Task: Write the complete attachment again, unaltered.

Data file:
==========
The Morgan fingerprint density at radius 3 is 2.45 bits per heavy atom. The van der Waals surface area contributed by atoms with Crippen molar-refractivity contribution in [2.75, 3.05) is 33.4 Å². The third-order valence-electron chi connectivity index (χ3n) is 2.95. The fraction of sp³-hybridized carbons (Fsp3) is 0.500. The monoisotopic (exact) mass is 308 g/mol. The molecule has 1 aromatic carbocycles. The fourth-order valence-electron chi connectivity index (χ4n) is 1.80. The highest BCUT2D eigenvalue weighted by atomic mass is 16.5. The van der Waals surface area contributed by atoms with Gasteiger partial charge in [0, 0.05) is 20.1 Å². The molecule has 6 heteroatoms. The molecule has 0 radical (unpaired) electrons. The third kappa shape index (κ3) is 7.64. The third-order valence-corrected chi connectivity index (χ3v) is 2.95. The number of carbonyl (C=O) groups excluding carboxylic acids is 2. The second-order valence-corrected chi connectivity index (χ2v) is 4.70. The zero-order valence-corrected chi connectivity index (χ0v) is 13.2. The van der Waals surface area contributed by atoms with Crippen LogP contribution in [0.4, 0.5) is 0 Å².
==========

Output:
The Morgan fingerprint density at radius 3 is 2.45 bits per heavy atom. The van der Waals surface area contributed by atoms with Crippen molar-refractivity contribution in [2.75, 3.05) is 33.4 Å². The third-order valence-electron chi connectivity index (χ3n) is 2.95. The fraction of sp³-hybridized carbons (Fsp3) is 0.500. The monoisotopic (exact) mass is 308 g/mol. The molecule has 1 aromatic carbocycles. The fourth-order valence-electron chi connectivity index (χ4n) is 1.80. The highest BCUT2D eigenvalue weighted by atomic mass is 16.5. The van der Waals surface area contributed by atoms with Gasteiger partial charge in [0, 0.05) is 20.1 Å². The molecule has 6 heteroatoms. The molecule has 0 radical (unpaired) electrons. The third kappa shape index (κ3) is 7.64. The third-order valence-corrected chi connectivity index (χ3v) is 2.95. The number of carbonyl (C=O) groups excluding carboxylic acids is 2. The second-order valence-corrected chi connectivity index (χ2v) is 4.70. The zero-order valence-corrected chi connectivity index (χ0v) is 13.2. The van der Waals surface area contributed by atoms with Crippen LogP contribution in [0.4, 0.5) is 0 Å².